Tue, Oct 23, 2012 - Page 7 News List

Jordan foils an al-Qaeda plot, arrests 11: state TV

Reuters, AMMAN

Jordan has foiled a plot by an al-Qaeda-linked cell to bomb its shopping centers and assassinate Western diplomats, state TV said on Sunday, thwarting an attempt to destabilize the key US ally.

Security forces had detained 11 suspects, all Jordanians, in connection with the plot, which envisaged carrying out attacks in the capital, Amman, using smuggled weapons and explosives from Syria, according to security officials cited by state TV.

The plot had been active since June.

Jordanian Minister of Information Samih al Maaytah said the arrests underscored the serious threat posed by radical “terror groups” seeking to undermine the kingdom’s long tradition of stability.

A key US ally in the Middle East and Israel’s peace partner, Jordan enjoys close ties with Western intelligence agencies and has often been targeted by al-Qaeda and other Islamist militants. The cell had targeted two major shopping malls in the capital and was planning a bombing campaign in the capital’s affluent Abdoun neighborhood, where many foreign embassies are located.

A security source said the suspects had manufactured explosives “aimed at inflicting the heaviest losses possible.”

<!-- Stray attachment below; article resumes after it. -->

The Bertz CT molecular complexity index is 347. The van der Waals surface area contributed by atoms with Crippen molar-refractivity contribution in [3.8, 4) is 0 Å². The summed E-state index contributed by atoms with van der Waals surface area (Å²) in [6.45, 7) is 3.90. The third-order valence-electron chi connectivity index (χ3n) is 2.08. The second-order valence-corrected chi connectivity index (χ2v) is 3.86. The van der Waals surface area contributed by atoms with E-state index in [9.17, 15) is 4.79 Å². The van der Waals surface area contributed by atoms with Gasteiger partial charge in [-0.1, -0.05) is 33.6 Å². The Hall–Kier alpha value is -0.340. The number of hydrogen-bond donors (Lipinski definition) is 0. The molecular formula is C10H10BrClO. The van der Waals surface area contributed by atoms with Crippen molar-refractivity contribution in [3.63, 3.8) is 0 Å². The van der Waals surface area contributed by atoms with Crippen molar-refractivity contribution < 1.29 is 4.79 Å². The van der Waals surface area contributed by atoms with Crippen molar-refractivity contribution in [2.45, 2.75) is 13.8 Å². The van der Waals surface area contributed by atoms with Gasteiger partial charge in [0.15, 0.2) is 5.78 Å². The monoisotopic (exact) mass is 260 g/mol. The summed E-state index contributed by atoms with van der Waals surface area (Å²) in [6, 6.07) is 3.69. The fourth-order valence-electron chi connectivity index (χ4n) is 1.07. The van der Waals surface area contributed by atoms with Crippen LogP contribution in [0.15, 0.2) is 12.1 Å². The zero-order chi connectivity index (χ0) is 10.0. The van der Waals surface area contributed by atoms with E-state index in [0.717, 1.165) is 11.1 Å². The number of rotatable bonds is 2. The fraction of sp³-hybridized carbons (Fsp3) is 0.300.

“The group was able to devise new types of explosives to be used for the first time and planned to add TNT to increase their destructive impact,” the source said.

The same security source said there was a crucial link with Syria, where Syrian President Bashar al-Assad is battling to put down an uprising against his family’s rule.

“Their plans included getting explosives and mortars from Syria,” the security source said, saying the militants had sought to strike at a time of regional upheaval when the country’s security establishment is overstretched.

The authorities said they had seized large quantities of ammunition, machine guns and other items, such as computers.

The militants were training to use “suicide bombers using explosive belts and booby-trapped cars,” another security source said.

Maaytah told reporters that members of the militant group had spent some time in Syria, without saying when they had returned to Jordan.

“This group arrived from Syria. They have been going in and out,” Maaytah said, adding that the case had been transferred to the state security prosecutor.

Another security source said the cell had been fighting for “some period” alongside Islamist rebel groups in Syria.

Jordan has in recent months arrested scores of hardline Islamist fundamentalists along its northern border with Syria as they were about to cross into the country to join jihadist groups fighting to overthrow al-Assad.

If Jordan allows al-Assad’s opponents to aid the armed uprising, Amman’s security forces fear the Syrian government could retaliate by sending agents to carry out bomb attacks inside the country.

Intercepted e-mail showed that the cell had received advice from Iraqi al-Qaeda explosives experts.

Jordan regularly arrests Islamist suspects and puts them on trial in military courts that human rights groups say are illegal and lack proper legal safeguards. Many civic groups also say many of the Islamist cases are politically motivated.

In 2005, al-Qaeda claimed responsibility for three suicide bombings that ripped through luxury hotels in Jordan’s capital, killing dozens of people.

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